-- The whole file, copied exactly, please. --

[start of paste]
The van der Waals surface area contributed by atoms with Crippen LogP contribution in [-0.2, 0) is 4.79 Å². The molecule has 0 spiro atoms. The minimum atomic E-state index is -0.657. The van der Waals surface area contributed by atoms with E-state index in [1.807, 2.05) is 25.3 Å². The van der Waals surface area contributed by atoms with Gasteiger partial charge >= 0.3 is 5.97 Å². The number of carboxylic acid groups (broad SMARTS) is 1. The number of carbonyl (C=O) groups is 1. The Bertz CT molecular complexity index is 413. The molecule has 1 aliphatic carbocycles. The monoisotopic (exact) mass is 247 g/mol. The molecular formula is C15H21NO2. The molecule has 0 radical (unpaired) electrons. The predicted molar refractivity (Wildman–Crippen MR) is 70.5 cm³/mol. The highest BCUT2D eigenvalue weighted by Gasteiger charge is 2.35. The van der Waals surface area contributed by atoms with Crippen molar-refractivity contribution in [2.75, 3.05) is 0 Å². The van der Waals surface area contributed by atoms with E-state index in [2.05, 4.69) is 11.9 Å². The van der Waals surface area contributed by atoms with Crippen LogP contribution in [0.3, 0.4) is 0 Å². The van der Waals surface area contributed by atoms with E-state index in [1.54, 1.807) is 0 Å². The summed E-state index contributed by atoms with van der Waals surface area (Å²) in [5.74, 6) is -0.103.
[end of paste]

The van der Waals surface area contributed by atoms with Crippen LogP contribution in [-0.2, 0) is 4.79 Å². The molecule has 0 spiro atoms. The minimum atomic E-state index is -0.657. The van der Waals surface area contributed by atoms with E-state index in [1.807, 2.05) is 25.3 Å². The van der Waals surface area contributed by atoms with Gasteiger partial charge >= 0.3 is 5.97 Å². The number of carboxylic acid groups (broad SMARTS) is 1. The number of carbonyl (C=O) groups is 1. The Bertz CT molecular complexity index is 413. The molecule has 1 aliphatic carbocycles. The monoisotopic (exact) mass is 247 g/mol. The molecular formula is C15H21NO2. The molecule has 0 radical (unpaired) electrons. The predicted molar refractivity (Wildman–Crippen MR) is 70.5 cm³/mol. The highest BCUT2D eigenvalue weighted by Gasteiger charge is 2.35. The van der Waals surface area contributed by atoms with Crippen molar-refractivity contribution in [2.75, 3.05) is 0 Å². The van der Waals surface area contributed by atoms with E-state index in [2.05, 4.69) is 11.9 Å². The van der Waals surface area contributed by atoms with Crippen LogP contribution in [0.3, 0.4) is 0 Å². The van der Waals surface area contributed by atoms with E-state index in [1.54, 1.807) is 0 Å². The summed E-state index contributed by atoms with van der Waals surface area (Å²) in [5.74, 6) is -0.103.